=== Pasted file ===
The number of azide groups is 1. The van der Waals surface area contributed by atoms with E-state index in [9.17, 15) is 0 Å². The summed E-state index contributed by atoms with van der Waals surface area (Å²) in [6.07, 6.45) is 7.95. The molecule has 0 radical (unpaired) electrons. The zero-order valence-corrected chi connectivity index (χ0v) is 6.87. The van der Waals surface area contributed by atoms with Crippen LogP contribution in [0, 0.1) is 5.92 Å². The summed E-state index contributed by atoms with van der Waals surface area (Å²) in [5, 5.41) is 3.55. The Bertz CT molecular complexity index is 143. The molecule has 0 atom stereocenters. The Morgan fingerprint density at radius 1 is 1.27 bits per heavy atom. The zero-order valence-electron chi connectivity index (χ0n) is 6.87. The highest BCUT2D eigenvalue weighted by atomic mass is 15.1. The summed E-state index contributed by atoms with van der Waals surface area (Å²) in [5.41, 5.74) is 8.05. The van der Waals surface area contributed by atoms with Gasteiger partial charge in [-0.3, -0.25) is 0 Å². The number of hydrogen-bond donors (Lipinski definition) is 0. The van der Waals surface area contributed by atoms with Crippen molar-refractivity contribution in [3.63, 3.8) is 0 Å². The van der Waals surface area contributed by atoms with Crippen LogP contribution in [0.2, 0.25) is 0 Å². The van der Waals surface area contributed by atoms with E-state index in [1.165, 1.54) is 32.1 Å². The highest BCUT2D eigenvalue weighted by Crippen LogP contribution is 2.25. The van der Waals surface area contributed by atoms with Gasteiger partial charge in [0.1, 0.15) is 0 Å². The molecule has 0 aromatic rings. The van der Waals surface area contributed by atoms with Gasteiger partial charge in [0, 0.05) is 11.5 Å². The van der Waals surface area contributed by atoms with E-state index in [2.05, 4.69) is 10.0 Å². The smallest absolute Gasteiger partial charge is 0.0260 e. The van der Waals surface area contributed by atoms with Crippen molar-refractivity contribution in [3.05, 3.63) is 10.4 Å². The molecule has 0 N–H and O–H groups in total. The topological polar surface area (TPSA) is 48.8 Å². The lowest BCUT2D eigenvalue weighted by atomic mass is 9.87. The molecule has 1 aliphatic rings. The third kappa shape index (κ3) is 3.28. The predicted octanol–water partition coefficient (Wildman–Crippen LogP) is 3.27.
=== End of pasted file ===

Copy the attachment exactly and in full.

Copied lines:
The number of azide groups is 1. The van der Waals surface area contributed by atoms with E-state index in [9.17, 15) is 0 Å². The summed E-state index contributed by atoms with van der Waals surface area (Å²) in [6.07, 6.45) is 7.95. The molecule has 0 radical (unpaired) electrons. The zero-order valence-corrected chi connectivity index (χ0v) is 6.87. The van der Waals surface area contributed by atoms with Crippen LogP contribution in [0, 0.1) is 5.92 Å². The summed E-state index contributed by atoms with van der Waals surface area (Å²) in [5, 5.41) is 3.55. The Bertz CT molecular complexity index is 143. The molecule has 0 atom stereocenters. The Morgan fingerprint density at radius 1 is 1.27 bits per heavy atom. The zero-order valence-electron chi connectivity index (χ0n) is 6.87. The highest BCUT2D eigenvalue weighted by atomic mass is 15.1. The summed E-state index contributed by atoms with van der Waals surface area (Å²) in [5.41, 5.74) is 8.05. The van der Waals surface area contributed by atoms with Gasteiger partial charge in [-0.3, -0.25) is 0 Å². The number of hydrogen-bond donors (Lipinski definition) is 0. The van der Waals surface area contributed by atoms with Crippen molar-refractivity contribution in [3.63, 3.8) is 0 Å². The van der Waals surface area contributed by atoms with Crippen LogP contribution in [0.2, 0.25) is 0 Å². The van der Waals surface area contributed by atoms with E-state index in [1.165, 1.54) is 32.1 Å². The highest BCUT2D eigenvalue weighted by Crippen LogP contribution is 2.25. The van der Waals surface area contributed by atoms with Gasteiger partial charge in [0.1, 0.15) is 0 Å². The molecule has 0 aromatic rings. The van der Waals surface area contributed by atoms with Gasteiger partial charge in [0, 0.05) is 11.5 Å². The van der Waals surface area contributed by atoms with E-state index in [2.05, 4.69) is 10.0 Å². The smallest absolute Gasteiger partial charge is 0.0260 e. The van der Waals surface area contributed by atoms with Crippen molar-refractivity contribution in [3.05, 3.63) is 10.4 Å². The molecule has 0 N–H and O–H groups in total. The topological polar surface area (TPSA) is 48.8 Å². The lowest BCUT2D eigenvalue weighted by atomic mass is 9.87. The molecule has 1 aliphatic rings. The third kappa shape index (κ3) is 3.28. The predicted octanol–water partition coefficient (Wildman–Crippen LogP) is 3.27.